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Rav Alex Israel -


Pesach/Parashat Bo

The Blood On The Doorposts



We don't like thinking about blood too much, but it would seem to figure rather prominently in the Torah's description of Yetziat Mitzrayim! Obviously, we have Moses’ sign to the Israelites where he transformed water to blood. We return to the “water to blood” trick in the plague of blood when the mighty Nile turned into blood. (If you try to visualise it, the whole thing is exceptionally frightening and resembles something of a living nightmare!) In our parsha we return to the blood theme. The blood of the Paschal Lamb is painted onto the doorways of the Jewish homes in preparation for the auspicious and momentous night of the Exodus.


Let us examine this strange act. To what purpose were Bnei Yisrael required to perform this action? What did it do for us? Or was it for the Egyptians? Or God? Was this part of the ritual of the Paschal Lamb?




1. See Shemot 12:3-29.

According to the pesukim, why did they have to put the blood on the doorposts?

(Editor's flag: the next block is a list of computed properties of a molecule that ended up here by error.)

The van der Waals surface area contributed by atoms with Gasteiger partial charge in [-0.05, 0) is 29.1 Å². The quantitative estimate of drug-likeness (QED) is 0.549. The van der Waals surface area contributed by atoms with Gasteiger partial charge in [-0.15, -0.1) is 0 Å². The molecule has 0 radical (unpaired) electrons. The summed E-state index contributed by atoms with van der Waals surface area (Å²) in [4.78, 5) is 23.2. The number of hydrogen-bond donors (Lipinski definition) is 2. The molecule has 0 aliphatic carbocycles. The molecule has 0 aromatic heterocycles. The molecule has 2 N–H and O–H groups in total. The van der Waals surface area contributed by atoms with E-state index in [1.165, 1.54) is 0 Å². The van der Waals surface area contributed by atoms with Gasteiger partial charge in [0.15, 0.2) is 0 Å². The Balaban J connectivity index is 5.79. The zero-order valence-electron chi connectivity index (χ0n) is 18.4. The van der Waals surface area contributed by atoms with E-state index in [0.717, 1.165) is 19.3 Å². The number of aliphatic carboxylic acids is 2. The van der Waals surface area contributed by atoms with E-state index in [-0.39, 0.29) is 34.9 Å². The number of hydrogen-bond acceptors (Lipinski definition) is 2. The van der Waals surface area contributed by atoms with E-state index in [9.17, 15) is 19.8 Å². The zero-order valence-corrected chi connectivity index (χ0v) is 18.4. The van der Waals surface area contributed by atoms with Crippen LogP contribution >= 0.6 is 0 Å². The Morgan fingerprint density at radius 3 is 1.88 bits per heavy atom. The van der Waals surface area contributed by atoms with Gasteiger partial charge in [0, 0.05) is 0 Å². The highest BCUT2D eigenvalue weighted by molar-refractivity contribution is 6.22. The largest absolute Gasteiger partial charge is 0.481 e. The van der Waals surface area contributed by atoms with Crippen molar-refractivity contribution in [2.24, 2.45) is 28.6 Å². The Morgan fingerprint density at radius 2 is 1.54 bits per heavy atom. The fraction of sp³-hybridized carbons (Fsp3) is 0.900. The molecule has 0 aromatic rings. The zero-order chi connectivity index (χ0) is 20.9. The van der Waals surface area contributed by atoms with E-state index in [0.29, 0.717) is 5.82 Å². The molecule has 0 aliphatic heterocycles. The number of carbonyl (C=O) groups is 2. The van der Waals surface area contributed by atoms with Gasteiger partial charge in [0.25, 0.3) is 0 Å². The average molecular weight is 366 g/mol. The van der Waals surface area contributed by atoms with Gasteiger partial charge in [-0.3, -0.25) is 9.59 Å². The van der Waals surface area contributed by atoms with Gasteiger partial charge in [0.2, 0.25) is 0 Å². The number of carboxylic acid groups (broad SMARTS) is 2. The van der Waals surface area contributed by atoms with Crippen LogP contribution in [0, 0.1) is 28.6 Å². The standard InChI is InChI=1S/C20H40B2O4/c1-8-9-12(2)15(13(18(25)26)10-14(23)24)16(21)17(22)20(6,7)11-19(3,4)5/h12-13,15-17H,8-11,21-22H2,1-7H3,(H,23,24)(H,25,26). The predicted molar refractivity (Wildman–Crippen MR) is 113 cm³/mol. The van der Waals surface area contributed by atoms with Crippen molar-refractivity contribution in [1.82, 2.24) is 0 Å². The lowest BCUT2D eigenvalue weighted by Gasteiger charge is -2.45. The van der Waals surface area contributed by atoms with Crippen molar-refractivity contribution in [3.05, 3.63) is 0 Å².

Was the blood on the inside of the door or on the outside?

* See Rashi on 12:13,

* Ibn Ezra (Peirush Ha'aroch) on 12:7 ("verabim amru" to the end)


2. The blood of Pesach & the blood of Mila

* See Rashi 12:6. (D"H Vehaya)

What is he telling us here? In what way does this answer the question that he raises?

What is the connection with the pesukim in Yechezkel? Look them up!

* See Ezekiel 16:1 onwards) Yechezkel is telling a mashal (parable) here. What is the story that he tells? What is the lesson (nimshal) of the story?

* How does Rashi use the imagery of Yechezkel here in our context?


For pesukim relating to Brit Mila, see 12:44,48. Another interesting midrash about blood and a Brit Milah connection, see Rashi on 10:10 (D"H Ra'ah)


3. The Kli Yakar on 12:7 has a wonderful drash comparing the two different texts within the pesukim (7 and 22) here .